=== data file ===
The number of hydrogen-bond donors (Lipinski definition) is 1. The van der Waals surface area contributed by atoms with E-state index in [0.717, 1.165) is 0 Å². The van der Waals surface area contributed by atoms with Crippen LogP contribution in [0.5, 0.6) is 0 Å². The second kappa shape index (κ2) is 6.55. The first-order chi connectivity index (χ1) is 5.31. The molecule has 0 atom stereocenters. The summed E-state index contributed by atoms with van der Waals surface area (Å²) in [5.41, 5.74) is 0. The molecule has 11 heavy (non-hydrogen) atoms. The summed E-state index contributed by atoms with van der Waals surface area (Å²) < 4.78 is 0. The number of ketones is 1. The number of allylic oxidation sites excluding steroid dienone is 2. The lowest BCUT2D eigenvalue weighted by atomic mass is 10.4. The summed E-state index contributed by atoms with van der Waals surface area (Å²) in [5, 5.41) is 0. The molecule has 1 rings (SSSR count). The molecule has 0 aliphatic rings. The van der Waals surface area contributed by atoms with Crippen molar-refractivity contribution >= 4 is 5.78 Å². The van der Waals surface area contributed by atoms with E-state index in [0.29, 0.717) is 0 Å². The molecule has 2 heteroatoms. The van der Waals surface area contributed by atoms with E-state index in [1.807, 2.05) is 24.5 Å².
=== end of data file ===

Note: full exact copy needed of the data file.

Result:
The number of hydrogen-bond donors (Lipinski definition) is 1. The van der Waals surface area contributed by atoms with E-state index in [0.717, 1.165) is 0 Å². The van der Waals surface area contributed by atoms with Crippen LogP contribution in [0.5, 0.6) is 0 Å². The second kappa shape index (κ2) is 6.55. The first-order chi connectivity index (χ1) is 5.31. The molecule has 0 atom stereocenters. The summed E-state index contributed by atoms with van der Waals surface area (Å²) in [5.41, 5.74) is 0. The molecule has 11 heavy (non-hydrogen) atoms. The summed E-state index contributed by atoms with van der Waals surface area (Å²) < 4.78 is 0. The number of ketones is 1. The number of allylic oxidation sites excluding steroid dienone is 2. The lowest BCUT2D eigenvalue weighted by atomic mass is 10.4. The summed E-state index contributed by atoms with van der Waals surface area (Å²) in [5, 5.41) is 0. The molecule has 1 rings (SSSR count). The molecule has 0 aliphatic rings. The van der Waals surface area contributed by atoms with Crippen molar-refractivity contribution >= 4 is 5.78 Å². The van der Waals surface area contributed by atoms with E-state index in [0.29, 0.717) is 0 Å². The molecule has 2 heteroatoms. The van der Waals surface area contributed by atoms with E-state index in [1.807, 2.05) is 24.5 Å².